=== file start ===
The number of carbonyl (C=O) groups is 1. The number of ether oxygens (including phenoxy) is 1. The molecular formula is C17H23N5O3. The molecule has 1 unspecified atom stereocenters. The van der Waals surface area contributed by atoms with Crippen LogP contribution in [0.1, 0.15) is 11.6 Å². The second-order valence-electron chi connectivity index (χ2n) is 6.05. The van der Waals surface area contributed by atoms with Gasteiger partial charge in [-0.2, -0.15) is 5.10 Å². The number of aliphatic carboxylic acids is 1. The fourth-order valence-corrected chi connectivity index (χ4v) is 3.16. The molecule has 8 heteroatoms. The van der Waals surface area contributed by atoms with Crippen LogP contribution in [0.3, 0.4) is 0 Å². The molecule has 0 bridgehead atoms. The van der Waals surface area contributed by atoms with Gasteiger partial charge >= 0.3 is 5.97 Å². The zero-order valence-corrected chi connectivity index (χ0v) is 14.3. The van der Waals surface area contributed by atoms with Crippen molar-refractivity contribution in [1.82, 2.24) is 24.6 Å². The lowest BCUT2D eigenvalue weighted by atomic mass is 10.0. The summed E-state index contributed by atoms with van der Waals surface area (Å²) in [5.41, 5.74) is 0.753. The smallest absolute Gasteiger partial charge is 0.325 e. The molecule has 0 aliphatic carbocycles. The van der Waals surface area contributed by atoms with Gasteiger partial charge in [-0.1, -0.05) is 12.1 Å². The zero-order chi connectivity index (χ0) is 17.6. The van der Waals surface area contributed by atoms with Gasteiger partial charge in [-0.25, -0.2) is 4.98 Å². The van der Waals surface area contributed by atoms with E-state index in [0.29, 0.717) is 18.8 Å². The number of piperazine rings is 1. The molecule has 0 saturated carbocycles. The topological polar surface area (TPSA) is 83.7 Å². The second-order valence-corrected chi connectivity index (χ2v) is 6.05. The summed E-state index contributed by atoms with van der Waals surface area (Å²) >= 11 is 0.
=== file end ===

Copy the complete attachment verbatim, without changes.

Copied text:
The number of carbonyl (C=O) groups is 1. The number of ether oxygens (including phenoxy) is 1. The molecular formula is C17H23N5O3. The molecule has 1 unspecified atom stereocenters. The van der Waals surface area contributed by atoms with Crippen LogP contribution in [0.1, 0.15) is 11.6 Å². The second-order valence-electron chi connectivity index (χ2n) is 6.05. The van der Waals surface area contributed by atoms with Gasteiger partial charge in [-0.2, -0.15) is 5.10 Å². The number of aliphatic carboxylic acids is 1. The fourth-order valence-corrected chi connectivity index (χ4v) is 3.16. The molecule has 8 heteroatoms. The van der Waals surface area contributed by atoms with Crippen LogP contribution in [0.3, 0.4) is 0 Å². The molecule has 0 bridgehead atoms. The van der Waals surface area contributed by atoms with Gasteiger partial charge >= 0.3 is 5.97 Å². The zero-order valence-corrected chi connectivity index (χ0v) is 14.3. The van der Waals surface area contributed by atoms with Crippen molar-refractivity contribution in [1.82, 2.24) is 24.6 Å². The lowest BCUT2D eigenvalue weighted by atomic mass is 10.0. The summed E-state index contributed by atoms with van der Waals surface area (Å²) in [5.41, 5.74) is 0.753. The smallest absolute Gasteiger partial charge is 0.325 e. The molecule has 0 aliphatic carbocycles. The van der Waals surface area contributed by atoms with Gasteiger partial charge in [-0.1, -0.05) is 12.1 Å². The zero-order chi connectivity index (χ0) is 17.6. The van der Waals surface area contributed by atoms with Gasteiger partial charge in [-0.25, -0.2) is 4.98 Å². The van der Waals surface area contributed by atoms with E-state index in [0.29, 0.717) is 18.8 Å². The number of piperazine rings is 1. The molecule has 0 saturated carbocycles. The topological polar surface area (TPSA) is 83.7 Å². The second-order valence-corrected chi connectivity index (χ2v) is 6.05. The summed E-state index contributed by atoms with van der Waals surface area (Å²) >= 11 is 0.